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Former SNC-Lavalin executive Sami Bebawi tarnished Canada's reputation and helped perpetuate the corrupt dictatorial regime of Moammar Gadhafi in Libya, federal prosecutor Anne-Marie Manoukian said Thursday as she asked that he be sentenced to nine years in prison.
Bebawi, 73, was convicted by a jury Sunday on five charges including fraud, corruption of foreign officials and laundering proceeds of crime.
During his time running the company's operations in Libya, beginning in the late 1990s, Bebawi set up a "complex fraud scheme" to secure SNC-Lavalin lucrative contracts and pocketed millions of dollars, Manoukian said in sentencing arguments before Quebec Superior Court Justice Guy Cournoyer.
"Consider the vulnerability of the victims," Manoukian told the judge, referring to the citizens of the Libyan dictatorship. "They are foreigners, but that doesn't make it any less serious. It not only tarnished the image of Canada but also served to perpetuate the regime in place.
"This is a very serious crime."
Manoukian recommended he be sentenced to nine years for fraud, 4.5 years for corruption of foreign officials and 45 months for laundering the proceeds of crime, with the sentences being served concurrently. The only attenuating factor that could lessen his sentence, she said, is Bebawi's age.
The defence countered that a six-year prison term would be appropriate: six years for fraud, 3.5 years for corruption and three years for laundering the proceeds of crime, served concurrently.
Bebawi's lawyer, Annie Emond, entered several letters into evidence, including some from his family and former colleagues. She said they spoke to his character and the fact he had a stellar reputation before he was arrested.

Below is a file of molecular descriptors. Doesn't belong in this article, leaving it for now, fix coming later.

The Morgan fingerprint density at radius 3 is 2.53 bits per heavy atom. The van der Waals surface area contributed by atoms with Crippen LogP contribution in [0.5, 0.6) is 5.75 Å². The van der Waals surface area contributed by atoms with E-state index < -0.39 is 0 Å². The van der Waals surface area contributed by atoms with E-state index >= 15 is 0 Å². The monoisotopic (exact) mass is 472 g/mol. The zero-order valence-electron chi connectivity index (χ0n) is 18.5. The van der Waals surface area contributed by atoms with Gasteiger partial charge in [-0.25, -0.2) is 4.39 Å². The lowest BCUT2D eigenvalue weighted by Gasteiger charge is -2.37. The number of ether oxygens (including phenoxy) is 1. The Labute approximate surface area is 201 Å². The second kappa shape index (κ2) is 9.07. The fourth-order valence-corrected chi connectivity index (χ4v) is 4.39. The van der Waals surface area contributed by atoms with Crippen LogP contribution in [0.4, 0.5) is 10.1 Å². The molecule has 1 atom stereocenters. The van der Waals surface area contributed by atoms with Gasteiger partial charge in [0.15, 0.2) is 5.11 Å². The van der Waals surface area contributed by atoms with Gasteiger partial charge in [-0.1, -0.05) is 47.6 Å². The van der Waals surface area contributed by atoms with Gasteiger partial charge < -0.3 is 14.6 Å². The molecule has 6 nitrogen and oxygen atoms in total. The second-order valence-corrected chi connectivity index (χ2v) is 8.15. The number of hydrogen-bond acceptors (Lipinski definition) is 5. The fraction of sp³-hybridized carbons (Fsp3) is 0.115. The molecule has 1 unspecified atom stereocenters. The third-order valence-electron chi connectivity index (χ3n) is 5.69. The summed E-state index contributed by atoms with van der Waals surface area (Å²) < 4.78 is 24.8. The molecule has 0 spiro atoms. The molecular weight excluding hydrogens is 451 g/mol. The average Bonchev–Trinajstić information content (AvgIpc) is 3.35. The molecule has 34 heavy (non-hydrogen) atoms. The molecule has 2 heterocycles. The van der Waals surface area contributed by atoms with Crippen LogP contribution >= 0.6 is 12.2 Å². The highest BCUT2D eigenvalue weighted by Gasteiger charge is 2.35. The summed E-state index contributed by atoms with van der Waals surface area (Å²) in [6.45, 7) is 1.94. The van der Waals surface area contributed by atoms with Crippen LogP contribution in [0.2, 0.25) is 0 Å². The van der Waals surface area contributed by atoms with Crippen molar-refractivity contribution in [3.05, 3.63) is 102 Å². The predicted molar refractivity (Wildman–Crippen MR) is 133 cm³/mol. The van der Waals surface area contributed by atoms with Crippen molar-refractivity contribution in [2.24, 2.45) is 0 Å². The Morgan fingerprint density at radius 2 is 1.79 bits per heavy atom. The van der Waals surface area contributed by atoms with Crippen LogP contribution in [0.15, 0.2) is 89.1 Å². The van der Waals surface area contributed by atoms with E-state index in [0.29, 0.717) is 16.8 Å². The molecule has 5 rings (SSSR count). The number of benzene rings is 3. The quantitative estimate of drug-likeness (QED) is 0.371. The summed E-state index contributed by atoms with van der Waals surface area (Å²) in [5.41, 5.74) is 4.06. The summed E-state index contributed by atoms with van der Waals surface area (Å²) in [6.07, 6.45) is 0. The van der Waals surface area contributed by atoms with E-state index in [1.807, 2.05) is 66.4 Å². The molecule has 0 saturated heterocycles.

A jury found Sami Bebawi guilty of all five charges he faced on its fourth day of deliberations. The case centred on several major infrastructure projects and dealings with Saadi Gadhafi, one of the sons of late Libyan dictator Moammar Gadhafi.
Prosecutors presented evidence that SNC-Lavalin transferred about $113 million to shell companies used to pay off people, including Saadi Gadhafi. Among the kickbacks to the younger Gadhafi was a U.S.-made luxury yacht — the Hokulani — purchased for $25 million.
What remained in the accounts of those firms after the kickbacks were paid was then split between Bebawi and Riadh Ben Aissa, a former colleague, with Bebawi allegedly receiving about $26 million. Ben Aissa turned on his former boss and became the Crown's star witness.
Emond invoked the names of notorious Quebec fraudsters Vincent Lacroix and Earl Jones, who stole money and used their reputations to scam innocent victims. Bebawi, she said, was unlike them, because he was working for a multinational that was encouraged by the Canadian government to do business in Libya.
Cournoyer told her he had a difficult time following her argument. The fact Libya was known to be a corrupt country doesn't excuse Bebawi's actions, he said, whether or not Canada encouraged SNC-Lavalin to develop business ties there.
Emond added that the Libyan state didn't suffer any clear losses. She said SNC-Lavalin provided the country solid infrastructure and Libya still owes the company about $100 million.
Again, the judge said he didn't follow her. "I don't know how to take your argument," Cournoyer said. "It's like you're saying to the victim: 'I defrauded you, but it's not that bad because you still owe me money.' "
Bebawi didn't address the judge directly but submitted a statement in writing.
He told the court he was "profoundly sorry for the agony I caused my kids, their spouses and the 8 grandchildren, angels whom the Lord gave us to make us appreciate more how lucky we are. That in itself, may be the most severe punishment I will face."
He ended his letter by stating: "I have gone through detention, devastatingly painful throat and tongue cancer, and felt the crushing force of the law and its representatives. Rest assured, I have learned a lot throughout this process. I am truly humbled."
Bebawi is free pending sentencing, and Cournoyer said he will rule on the sentence on Jan. 10.
This report by The Canadian Press was first published Dec. 19, 2019.